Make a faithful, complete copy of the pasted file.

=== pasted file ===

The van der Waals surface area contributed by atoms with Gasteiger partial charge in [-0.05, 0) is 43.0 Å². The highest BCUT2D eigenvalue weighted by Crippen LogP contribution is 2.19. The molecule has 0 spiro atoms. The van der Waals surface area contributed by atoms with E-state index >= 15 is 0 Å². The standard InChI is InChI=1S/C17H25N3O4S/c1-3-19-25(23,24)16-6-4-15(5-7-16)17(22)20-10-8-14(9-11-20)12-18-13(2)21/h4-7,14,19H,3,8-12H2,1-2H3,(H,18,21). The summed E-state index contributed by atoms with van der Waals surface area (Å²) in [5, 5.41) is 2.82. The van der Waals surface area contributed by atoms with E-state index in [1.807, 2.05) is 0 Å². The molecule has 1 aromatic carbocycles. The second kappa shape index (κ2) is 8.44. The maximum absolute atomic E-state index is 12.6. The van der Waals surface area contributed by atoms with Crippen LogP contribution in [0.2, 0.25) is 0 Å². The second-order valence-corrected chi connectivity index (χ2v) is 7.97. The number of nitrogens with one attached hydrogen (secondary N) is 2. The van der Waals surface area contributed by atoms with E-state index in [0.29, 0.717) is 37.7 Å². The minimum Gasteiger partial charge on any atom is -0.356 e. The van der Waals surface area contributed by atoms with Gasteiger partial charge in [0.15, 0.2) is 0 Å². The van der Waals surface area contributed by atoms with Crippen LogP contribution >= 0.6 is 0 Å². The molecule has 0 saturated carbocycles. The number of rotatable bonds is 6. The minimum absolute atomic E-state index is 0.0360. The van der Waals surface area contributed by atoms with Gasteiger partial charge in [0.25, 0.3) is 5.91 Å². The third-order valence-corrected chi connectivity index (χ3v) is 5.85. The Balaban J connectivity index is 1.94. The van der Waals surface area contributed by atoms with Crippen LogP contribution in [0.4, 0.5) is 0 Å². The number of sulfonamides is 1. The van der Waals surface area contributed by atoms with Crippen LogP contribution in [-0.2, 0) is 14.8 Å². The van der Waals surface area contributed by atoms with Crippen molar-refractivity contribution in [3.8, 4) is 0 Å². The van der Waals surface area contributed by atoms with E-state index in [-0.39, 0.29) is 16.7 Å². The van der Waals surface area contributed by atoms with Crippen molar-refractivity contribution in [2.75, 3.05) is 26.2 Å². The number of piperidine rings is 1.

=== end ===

The van der Waals surface area contributed by atoms with Gasteiger partial charge in [-0.05, 0) is 43.0 Å². The highest BCUT2D eigenvalue weighted by Crippen LogP contribution is 2.19. The molecule has 0 spiro atoms. The van der Waals surface area contributed by atoms with E-state index >= 15 is 0 Å². The standard InChI is InChI=1S/C17H25N3O4S/c1-3-19-25(23,24)16-6-4-15(5-7-16)17(22)20-10-8-14(9-11-20)12-18-13(2)21/h4-7,14,19H,3,8-12H2,1-2H3,(H,18,21). The summed E-state index contributed by atoms with van der Waals surface area (Å²) in [5, 5.41) is 2.82. The van der Waals surface area contributed by atoms with E-state index in [1.807, 2.05) is 0 Å². The molecule has 1 aromatic carbocycles. The second kappa shape index (κ2) is 8.44. The maximum absolute atomic E-state index is 12.6. The van der Waals surface area contributed by atoms with Crippen LogP contribution in [0.2, 0.25) is 0 Å². The second-order valence-corrected chi connectivity index (χ2v) is 7.97. The number of nitrogens with one attached hydrogen (secondary N) is 2. The van der Waals surface area contributed by atoms with E-state index in [0.29, 0.717) is 37.7 Å². The minimum Gasteiger partial charge on any atom is -0.356 e. The van der Waals surface area contributed by atoms with Gasteiger partial charge in [0.15, 0.2) is 0 Å². The van der Waals surface area contributed by atoms with Crippen LogP contribution >= 0.6 is 0 Å². The molecule has 0 saturated carbocycles. The number of rotatable bonds is 6. The minimum absolute atomic E-state index is 0.0360. The van der Waals surface area contributed by atoms with Gasteiger partial charge in [0.25, 0.3) is 5.91 Å². The third-order valence-corrected chi connectivity index (χ3v) is 5.85. The Balaban J connectivity index is 1.94. The van der Waals surface area contributed by atoms with Crippen LogP contribution in [0.4, 0.5) is 0 Å². The number of sulfonamides is 1. The van der Waals surface area contributed by atoms with Crippen LogP contribution in [-0.2, 0) is 14.8 Å². The van der Waals surface area contributed by atoms with Crippen molar-refractivity contribution in [3.8, 4) is 0 Å². The van der Waals surface area contributed by atoms with E-state index in [-0.39, 0.29) is 16.7 Å². The van der Waals surface area contributed by atoms with Crippen molar-refractivity contribution in [2.75, 3.05) is 26.2 Å². The number of piperidine rings is 1.